First, That those Books or Parts of Books, which I shall recommend
Seven Things premie
Sed relating to the to your Perusal, having been writ- Method prescribed by ten by different Authors, at diffe- the Author. i rent Times, and upon different First, An InOccasions; it cannot be expected, the tacking together
convenience attends that I should be able to range the the Writings of difseveral Contents of them in so ferent Perfons. .
good an Order, as that they should resemble a juít and regular System wholly com
pos'a by one and the same perion. However, I am persuaded, that if you will give your filf the Trouble of reading them in that Order which I fhall prescribe, you will reap very near as considerable Advantages thereby, as if you had spent your time in fuch a System, as (tho? we dearly want it, yet) perhaps we must despair of ever feeing.
Secondly, That diverse of the Books Secondly,some or Parts of Books, which I shall reRepetitions are
commend to your Perusal, being unavoidable 'in This Method. written on the same Subject, thepe
must of Neceflity bel diverse Repetitions of the famë Matters. This could not be prevented, unless the Substance of 'em all were blendced into one intire Discourse; the Task of doing
which I have neither Time for Inclination to un« dertake. I hope therefore, you'll bear with this unavoidable Inconvenience; especially since, tho’the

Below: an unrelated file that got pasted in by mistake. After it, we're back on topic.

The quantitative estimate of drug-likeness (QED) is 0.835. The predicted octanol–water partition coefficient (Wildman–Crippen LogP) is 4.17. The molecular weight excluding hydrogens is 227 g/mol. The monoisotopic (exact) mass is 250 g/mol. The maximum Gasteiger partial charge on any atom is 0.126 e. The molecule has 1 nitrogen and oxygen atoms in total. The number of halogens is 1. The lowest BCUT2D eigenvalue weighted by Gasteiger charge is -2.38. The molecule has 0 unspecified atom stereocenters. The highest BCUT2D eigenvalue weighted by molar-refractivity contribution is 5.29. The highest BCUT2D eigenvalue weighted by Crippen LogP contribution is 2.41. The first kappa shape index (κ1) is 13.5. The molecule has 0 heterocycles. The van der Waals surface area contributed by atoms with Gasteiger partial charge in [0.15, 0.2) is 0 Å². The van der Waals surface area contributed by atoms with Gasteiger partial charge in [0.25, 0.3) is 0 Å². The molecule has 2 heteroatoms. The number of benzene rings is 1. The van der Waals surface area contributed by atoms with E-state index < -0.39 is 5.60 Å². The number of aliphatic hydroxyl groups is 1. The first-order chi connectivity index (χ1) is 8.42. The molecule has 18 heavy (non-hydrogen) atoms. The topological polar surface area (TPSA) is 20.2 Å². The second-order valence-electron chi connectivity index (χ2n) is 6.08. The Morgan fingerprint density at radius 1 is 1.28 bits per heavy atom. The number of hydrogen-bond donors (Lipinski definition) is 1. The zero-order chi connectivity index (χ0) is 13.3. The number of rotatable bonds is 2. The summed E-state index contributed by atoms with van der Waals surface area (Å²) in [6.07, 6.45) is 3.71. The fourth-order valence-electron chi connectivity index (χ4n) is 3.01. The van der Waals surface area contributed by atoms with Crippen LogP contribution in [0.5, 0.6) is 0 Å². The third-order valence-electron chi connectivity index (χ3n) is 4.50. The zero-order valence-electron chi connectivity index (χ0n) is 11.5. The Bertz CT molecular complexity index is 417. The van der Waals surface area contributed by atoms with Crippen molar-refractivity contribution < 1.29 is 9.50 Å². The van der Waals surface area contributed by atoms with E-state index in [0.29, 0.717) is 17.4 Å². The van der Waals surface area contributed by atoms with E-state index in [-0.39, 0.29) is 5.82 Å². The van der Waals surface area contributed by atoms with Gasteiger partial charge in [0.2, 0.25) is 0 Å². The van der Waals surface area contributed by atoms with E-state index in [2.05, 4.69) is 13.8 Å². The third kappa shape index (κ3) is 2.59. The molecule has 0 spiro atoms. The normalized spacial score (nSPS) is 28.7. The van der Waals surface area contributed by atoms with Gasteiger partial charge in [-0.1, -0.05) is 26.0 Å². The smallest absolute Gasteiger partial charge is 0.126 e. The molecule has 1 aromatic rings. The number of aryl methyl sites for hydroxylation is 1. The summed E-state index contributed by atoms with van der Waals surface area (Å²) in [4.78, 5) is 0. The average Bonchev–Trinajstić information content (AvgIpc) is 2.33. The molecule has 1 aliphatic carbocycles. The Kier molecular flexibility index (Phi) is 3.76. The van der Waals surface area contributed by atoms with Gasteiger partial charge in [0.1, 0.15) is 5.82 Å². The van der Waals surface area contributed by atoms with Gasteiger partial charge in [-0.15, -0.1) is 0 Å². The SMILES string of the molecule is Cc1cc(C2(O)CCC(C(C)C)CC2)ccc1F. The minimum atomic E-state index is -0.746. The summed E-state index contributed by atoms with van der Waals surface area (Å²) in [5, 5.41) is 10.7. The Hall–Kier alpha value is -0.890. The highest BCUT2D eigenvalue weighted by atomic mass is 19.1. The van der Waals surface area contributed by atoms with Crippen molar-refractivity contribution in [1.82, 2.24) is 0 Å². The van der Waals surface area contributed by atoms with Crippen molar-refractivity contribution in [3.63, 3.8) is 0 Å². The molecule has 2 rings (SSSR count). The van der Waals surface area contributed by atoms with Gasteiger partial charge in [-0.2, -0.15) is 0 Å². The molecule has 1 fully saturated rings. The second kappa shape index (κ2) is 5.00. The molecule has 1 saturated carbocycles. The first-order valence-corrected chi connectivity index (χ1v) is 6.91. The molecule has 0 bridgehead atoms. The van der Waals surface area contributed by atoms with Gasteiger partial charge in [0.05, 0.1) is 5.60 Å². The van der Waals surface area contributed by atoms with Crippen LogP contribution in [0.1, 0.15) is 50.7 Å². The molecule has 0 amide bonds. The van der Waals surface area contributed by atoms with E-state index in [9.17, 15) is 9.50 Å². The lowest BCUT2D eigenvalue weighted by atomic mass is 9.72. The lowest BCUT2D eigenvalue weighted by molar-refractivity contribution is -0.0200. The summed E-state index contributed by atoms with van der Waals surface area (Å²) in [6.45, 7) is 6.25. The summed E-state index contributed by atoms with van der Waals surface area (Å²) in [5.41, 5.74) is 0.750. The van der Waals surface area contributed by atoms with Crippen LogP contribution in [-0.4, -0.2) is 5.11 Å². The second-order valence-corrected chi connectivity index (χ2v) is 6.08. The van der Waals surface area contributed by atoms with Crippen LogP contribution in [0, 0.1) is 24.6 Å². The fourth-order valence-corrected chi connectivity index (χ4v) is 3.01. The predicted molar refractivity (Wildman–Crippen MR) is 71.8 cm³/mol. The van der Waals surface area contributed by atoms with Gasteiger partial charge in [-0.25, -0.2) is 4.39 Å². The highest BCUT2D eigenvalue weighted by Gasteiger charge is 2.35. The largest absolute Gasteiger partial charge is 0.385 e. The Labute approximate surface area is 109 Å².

fatigue of Reading is thereby a little increasid; yet - perhaps each distinct Treatise will afford you fomething considerable, which is not in the rest. 1
Thirdly, That in some Particulars, 1. Thirdly, The Author Some
diverse of those Books or Parts of times differs in Books, which I shall recommend to his Judgment you, are not written exa&ly accorfrom the Pero ding to my own Mind. I cou'd with fons whole Books
that some points were handled, some berecommends.
Texts explained, fome Arguments urg'd, &c. after a Manner a little different from that which those Authors there use. This all Perfons who have spent any Time in the Study of Divinity, cannot but frequently experience in - their Reading; and 'tis accordingly my own Case.
Wherefore I hope you will not conclude, that
what I recommend to you does, in all respects, fully and truly express my own Sentiments. In the
main I heartily approve what I recommend to you: and I am persuaded, your reading according to my. Directions, will not lead you to any such: Mistakes, as you will have Reason to repent of, or be in any Danger of retaining, when farthes, Light is offer'd to you.
Fourtbly, That whensoeveryou meet with a Text of Scripture allegd to Fourthly, All prove or disprove any Proposition, h :the Texts that would by all means advise you to turn are allegd,